Jenny's Journey Part 7 - Respecting Myself

Written by Jonathan Kattenberg on November 3, 2020
Est. Reading: 5 minutes

How I learned to respect myself.

I can remember the exact moment when I thought “wow, my body is actually quite amazing”. 

I was on a 6-mile run in the hills, and it was the longest one I’d managed to that date. I had, for the first time in my life, respect for my body and what it was capable of doing. 

 Writing this now is actually reminding me again of my “wow moment”. I’m not sure if it’s because I really did hit rock bottom last year. I was unable to do anything for myself, I was so physically weak, my body was really on its way out, and now I was running!! I’m not going to say I “bounced back”, far from it.

Another chance. 

In the early stages, I had to have a rest from sitting up watching TV. It was a slow process, and I never thought I’d walk again, let alone run. 

I remember celebrating with the nurses when I was able to walk to the toilet unaided. Thinking back, this actually scares me, how little I could do. 

Had I been given another chance? 

I used to exercise because I had to, it was an addiction, but now I was enjoying it. Now I had this newfound respect for myself, I began listening to what my body needed (i.e. rest, more food), as I’d ignored that for decades.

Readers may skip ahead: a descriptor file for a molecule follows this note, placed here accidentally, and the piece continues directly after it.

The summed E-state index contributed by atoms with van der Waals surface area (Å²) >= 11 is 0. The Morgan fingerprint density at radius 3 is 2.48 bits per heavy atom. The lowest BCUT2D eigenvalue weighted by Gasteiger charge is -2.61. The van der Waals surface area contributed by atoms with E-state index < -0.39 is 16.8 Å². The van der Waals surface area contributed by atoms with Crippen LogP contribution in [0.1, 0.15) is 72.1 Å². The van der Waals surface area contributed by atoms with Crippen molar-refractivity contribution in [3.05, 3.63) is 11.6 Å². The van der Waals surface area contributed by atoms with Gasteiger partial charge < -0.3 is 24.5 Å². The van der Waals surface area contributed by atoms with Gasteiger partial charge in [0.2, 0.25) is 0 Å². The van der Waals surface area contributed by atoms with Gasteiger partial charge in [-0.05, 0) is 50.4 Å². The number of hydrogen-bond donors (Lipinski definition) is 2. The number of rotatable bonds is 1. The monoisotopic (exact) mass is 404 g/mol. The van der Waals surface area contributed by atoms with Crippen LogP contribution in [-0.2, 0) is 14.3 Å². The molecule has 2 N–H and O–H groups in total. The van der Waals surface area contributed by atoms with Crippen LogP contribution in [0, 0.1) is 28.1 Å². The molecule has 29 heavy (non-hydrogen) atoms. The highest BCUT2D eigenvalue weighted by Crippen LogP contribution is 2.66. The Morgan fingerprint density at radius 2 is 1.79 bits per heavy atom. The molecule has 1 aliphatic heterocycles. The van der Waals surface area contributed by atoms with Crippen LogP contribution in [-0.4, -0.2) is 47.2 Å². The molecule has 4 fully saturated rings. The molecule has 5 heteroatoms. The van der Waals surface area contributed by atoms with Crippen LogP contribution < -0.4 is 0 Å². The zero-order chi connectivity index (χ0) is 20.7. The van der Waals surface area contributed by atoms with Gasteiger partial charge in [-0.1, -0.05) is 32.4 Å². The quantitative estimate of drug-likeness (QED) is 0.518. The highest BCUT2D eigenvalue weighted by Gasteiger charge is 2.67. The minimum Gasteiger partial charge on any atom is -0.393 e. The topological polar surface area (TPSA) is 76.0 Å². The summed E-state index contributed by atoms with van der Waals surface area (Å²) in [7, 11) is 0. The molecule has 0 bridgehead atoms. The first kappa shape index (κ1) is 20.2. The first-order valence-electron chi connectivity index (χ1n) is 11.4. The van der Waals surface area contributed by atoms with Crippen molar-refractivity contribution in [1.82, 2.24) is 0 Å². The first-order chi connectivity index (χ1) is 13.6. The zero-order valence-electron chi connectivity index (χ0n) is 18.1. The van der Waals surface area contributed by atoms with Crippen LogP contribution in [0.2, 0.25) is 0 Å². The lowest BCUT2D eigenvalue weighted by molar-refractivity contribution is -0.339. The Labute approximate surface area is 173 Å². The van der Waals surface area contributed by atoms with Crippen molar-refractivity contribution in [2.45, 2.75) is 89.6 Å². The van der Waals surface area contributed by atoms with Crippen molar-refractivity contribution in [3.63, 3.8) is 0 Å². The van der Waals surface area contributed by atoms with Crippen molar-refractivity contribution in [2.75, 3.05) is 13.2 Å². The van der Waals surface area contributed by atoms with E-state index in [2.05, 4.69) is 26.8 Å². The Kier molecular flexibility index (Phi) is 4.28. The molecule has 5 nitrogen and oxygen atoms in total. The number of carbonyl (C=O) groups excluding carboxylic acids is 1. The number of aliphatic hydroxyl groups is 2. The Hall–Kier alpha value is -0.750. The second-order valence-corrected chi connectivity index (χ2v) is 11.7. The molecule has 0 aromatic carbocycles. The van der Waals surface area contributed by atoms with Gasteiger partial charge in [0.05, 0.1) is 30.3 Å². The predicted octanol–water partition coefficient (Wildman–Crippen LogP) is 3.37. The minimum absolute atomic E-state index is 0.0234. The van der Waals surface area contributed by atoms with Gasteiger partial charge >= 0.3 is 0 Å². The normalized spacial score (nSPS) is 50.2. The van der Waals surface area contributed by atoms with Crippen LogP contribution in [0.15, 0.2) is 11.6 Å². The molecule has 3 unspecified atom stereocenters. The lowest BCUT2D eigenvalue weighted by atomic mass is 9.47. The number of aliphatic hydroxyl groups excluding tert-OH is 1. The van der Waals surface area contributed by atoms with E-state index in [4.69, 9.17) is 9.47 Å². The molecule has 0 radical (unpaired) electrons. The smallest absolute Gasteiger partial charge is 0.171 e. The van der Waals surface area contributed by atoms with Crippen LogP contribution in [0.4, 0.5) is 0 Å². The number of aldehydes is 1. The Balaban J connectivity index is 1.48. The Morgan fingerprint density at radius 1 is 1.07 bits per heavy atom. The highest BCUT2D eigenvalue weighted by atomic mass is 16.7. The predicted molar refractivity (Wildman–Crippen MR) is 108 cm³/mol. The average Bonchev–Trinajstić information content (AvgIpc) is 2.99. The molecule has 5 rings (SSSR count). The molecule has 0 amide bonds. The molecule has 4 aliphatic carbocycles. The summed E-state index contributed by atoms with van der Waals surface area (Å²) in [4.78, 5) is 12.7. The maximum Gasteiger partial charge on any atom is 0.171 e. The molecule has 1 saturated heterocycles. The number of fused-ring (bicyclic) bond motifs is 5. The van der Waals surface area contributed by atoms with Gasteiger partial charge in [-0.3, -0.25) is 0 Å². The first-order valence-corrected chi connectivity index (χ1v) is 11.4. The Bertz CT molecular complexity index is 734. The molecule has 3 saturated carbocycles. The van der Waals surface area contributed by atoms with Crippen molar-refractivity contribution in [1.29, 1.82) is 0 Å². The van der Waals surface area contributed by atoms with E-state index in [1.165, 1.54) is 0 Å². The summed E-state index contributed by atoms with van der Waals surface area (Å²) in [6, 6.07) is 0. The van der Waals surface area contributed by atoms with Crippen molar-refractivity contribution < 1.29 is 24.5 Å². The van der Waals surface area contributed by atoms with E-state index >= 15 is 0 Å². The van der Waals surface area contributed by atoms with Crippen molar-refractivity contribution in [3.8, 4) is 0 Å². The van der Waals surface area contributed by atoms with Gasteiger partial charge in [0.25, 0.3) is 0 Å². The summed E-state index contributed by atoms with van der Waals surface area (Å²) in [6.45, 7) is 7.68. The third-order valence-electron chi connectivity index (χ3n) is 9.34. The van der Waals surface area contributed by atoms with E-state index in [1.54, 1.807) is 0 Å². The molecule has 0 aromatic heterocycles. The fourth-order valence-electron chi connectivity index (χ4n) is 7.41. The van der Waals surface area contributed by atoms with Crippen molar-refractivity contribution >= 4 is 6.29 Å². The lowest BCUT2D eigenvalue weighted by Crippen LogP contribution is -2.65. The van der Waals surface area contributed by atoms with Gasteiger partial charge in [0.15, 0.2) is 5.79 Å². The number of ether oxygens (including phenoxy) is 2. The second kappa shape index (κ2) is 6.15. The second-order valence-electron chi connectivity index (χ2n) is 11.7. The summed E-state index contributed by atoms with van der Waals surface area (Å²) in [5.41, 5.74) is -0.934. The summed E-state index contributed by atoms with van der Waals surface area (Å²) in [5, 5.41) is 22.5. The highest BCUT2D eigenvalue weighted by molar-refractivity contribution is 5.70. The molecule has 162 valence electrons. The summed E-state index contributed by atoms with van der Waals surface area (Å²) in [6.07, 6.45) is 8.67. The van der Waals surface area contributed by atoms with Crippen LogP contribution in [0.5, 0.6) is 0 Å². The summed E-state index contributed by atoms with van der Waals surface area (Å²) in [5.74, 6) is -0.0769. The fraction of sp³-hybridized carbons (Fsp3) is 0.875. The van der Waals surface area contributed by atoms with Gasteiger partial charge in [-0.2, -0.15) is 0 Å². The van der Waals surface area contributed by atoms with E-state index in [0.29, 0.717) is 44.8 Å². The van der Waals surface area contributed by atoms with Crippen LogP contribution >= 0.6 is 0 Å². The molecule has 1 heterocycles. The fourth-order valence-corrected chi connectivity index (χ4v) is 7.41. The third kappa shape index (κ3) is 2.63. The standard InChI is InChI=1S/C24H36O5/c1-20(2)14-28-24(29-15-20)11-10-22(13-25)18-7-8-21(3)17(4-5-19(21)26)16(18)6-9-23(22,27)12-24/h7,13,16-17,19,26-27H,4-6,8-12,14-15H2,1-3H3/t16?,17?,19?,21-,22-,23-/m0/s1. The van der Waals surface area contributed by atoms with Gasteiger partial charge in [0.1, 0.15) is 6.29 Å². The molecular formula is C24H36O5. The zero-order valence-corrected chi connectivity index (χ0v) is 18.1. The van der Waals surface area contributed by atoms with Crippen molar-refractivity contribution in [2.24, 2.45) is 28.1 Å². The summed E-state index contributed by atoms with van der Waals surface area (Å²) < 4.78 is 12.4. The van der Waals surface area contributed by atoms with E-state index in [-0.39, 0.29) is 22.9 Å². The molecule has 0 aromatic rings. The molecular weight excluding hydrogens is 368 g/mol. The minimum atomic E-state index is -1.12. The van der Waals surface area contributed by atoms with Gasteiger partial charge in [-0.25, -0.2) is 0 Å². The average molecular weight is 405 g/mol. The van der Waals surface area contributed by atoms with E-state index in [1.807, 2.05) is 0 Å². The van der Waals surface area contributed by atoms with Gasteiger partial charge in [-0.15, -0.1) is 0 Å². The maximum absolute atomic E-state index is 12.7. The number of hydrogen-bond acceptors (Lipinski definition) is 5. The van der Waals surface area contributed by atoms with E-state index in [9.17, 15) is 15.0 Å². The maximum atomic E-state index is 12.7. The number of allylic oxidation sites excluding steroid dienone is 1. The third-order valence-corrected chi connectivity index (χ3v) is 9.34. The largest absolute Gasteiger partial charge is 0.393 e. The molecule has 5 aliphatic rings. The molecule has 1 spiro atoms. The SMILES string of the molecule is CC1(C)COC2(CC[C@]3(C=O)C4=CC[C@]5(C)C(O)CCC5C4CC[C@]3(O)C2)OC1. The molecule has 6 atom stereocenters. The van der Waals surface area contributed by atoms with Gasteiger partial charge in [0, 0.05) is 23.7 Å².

These thoughts influenced me to fuel my body, which is a completely opposite mindset to when you’re in the grips of anorexia. I’ve just realised now that I abused my body, took it for granted. 

We only get one, if you look after it, it will look after you. Sorry body. Sadly it is a vicious cycle; 

  • feel rubbish
  • don’t care about yourself
  • no respect
  • merely surviving
  • cover-up and hide
  • recluse 

Which creates low self-worth, low self-esteem, low confidence and you wake up and do it all over again. 

Negative thoughts and coping methods.

I paid too much attention to my negative thoughts. The more I “fed them”, the more it became like a snowball effect, and a small thought turned into a massive issue.

I did a lot of work with Walking With My Bear around my confidence and self-esteem (as I’ve mentioned before) as it’s never really been there, I suppose. What confidence I had was quite literally knocked out of me in past relationships. 

I came across as confident, but that was the drink. Sober, I was a train wreck, so drinking was my go-to coping method. 

When you are that low, you don’t care, and my body seemed to be the last thing I was bothered about. You cannot start respecting your body until you start looking after it.

So how do we make a start towards gaining body respect? 

I find having a “tool” at hand helps me to deal with potential situations that may trigger your old, unhelpful ways of coping.

It’s a slow process as is everything in recovery, sadly. But I promise you it’s worth it. Start small and think of it as an investment in yourself. 

Do little, nice things for yourself (even if it’s brushing your teeth better or moisturising – I even found this hard at first) you won’t feel the benefit straight away. Still, the more you do, the better you feel.